The build is top of the range and the size and weight are in line with others on the market. If you suffer from low signal, this should be your pick of the bunch!

Lab Gear Tri-Boom Mast Digital Aerial

This High Gain aerial is one of the most popular products on the market, that has stunning reviews to go with it.

It is ideal for areas that have ok but not great signal strength, and not only does it look the part, but with its balanced construction, it’s sure to last a while! It’s at the higher end of the market, but it’s worth every penny!

Cost to Install an Outdoor TV Aerial

TV aerials are, more often than not, tricky pieces of equipment to install and set up correctly. Therefore, it’s always advisable to enlist the help of professionals that not only know how to set up your antenna safely but to also get the most out of its features.

A lot of people assume that it’s expensive to have an expert carry out this type of work, but in reality, the price is pretty low.

If you are repairing an aerial or need an aspect replacing, you can expect to pay between £80-£100. However, if it’s a new install, the price is usually around £200.

Now, these prices fluctuate depending on the location you live in, the size of the job, additional materials and signal strength in your area. But £200 is a solid figure to work toward.

For more detailed information into the installation process and the prices, you’re likely to pay, follow this link to our full TV Aerial installation guide.


What outdoor TV aerial do I need?

There are different aerials for different areas and requirements. The best thing to do is to follow the detailed descriptions earlier in this article, to work out which type best suits your needs.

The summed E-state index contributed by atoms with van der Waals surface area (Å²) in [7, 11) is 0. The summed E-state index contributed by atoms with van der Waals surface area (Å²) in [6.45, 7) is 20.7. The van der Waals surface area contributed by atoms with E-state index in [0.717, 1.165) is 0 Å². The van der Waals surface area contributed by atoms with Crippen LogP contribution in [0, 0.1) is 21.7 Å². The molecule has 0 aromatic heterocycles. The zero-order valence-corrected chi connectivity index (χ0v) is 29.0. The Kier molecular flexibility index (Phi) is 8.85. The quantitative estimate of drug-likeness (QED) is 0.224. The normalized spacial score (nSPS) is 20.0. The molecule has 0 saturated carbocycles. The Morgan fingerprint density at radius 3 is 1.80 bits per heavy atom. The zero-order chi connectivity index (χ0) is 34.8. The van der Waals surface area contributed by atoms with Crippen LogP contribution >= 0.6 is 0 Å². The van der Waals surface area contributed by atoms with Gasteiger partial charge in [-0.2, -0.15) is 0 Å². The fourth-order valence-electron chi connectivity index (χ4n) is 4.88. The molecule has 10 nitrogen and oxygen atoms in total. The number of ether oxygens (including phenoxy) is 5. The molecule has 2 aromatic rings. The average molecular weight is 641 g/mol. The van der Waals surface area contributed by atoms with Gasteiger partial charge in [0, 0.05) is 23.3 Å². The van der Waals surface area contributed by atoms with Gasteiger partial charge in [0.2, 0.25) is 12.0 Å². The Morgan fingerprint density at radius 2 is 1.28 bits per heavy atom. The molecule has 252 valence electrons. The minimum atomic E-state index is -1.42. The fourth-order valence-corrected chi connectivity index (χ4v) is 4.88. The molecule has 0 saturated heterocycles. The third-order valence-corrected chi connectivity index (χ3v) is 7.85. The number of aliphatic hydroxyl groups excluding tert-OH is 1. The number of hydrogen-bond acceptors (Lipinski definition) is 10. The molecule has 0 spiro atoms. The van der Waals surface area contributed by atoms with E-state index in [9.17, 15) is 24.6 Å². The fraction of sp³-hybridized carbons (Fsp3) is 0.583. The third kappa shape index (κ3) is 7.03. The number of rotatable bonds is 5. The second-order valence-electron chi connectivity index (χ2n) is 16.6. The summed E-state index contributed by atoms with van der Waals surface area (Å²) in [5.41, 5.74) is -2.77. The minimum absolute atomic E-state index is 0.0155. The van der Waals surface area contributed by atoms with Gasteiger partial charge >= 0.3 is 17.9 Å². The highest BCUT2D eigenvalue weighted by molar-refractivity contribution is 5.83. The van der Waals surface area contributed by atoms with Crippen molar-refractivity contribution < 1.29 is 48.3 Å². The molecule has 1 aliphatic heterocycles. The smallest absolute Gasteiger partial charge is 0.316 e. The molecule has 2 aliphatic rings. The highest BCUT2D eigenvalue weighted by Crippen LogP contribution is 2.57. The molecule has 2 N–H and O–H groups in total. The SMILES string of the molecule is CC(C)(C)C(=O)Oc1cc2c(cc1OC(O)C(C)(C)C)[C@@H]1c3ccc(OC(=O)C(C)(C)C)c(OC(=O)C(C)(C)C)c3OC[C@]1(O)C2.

You can also reach out to TV aerial installation experts and seek some advice that way.

Why won’t my TV aerial work?

There are a variety of reasons why you’re aerial may not be working, such as faulty wiring, weather, damage to your aerial and many other things.

If you’re having problems with your aerial, an expert may be able to deduce what is causing the problems. They also may be able to suggest a way to resolve the issue.

How long does it take to install a new aerial?

A new aerial can be installed in around 2-3 hours depending on the size of the job and aerial. It doesn’t take too long but the installer may need to fine-tune the aerial to ensure it’s performing at its optimal capabilities.

Why is an outdoor aerial better than an indoor aerial?

Outdoor aerials have a better vantage point and suffer from fewer obstructions, giving a clear line of sight for the signal to reach the receiver from the transmitter.

The more obstructions in the way, the harder it is for the antenna to full receive the transmission.

How do I find out what aerial I already have installed on my home?

Aerials can be hard to identify but if you’re interested in finding out what already stands atop your roof, take some time online to search for pictures of the types of aerial we explored earlier in the article and see which features match yours.


  1. https://uk.bestreviews.guide/outdoor-tv-antennas
  2. https://www.oneforall.co.uk/tv-aerials/outdoor-tv-aerials
  3. https://www.omnicoreagency.com/best-outdoor-tv-antennas/
  4. https://poshh.co.uk/living/best-outdoor-digital-tv-aerial-for-freeview/
Author: Josh C

I’ve been a writer since I left the military in 2013 after joining straight after High School. I have written for a wide variety of industries, in a vast array of styles for everything from recruitment, property and everything in between. As well as being a full-time copywriter, I’m also a freelance sports journalist and a fiction writer. I’ve been shortlisted for a few fiction prizes and my first novel should be released early next year dependant on the publisher’s timeline. I also have an Honours Degree in English and Creative Writing.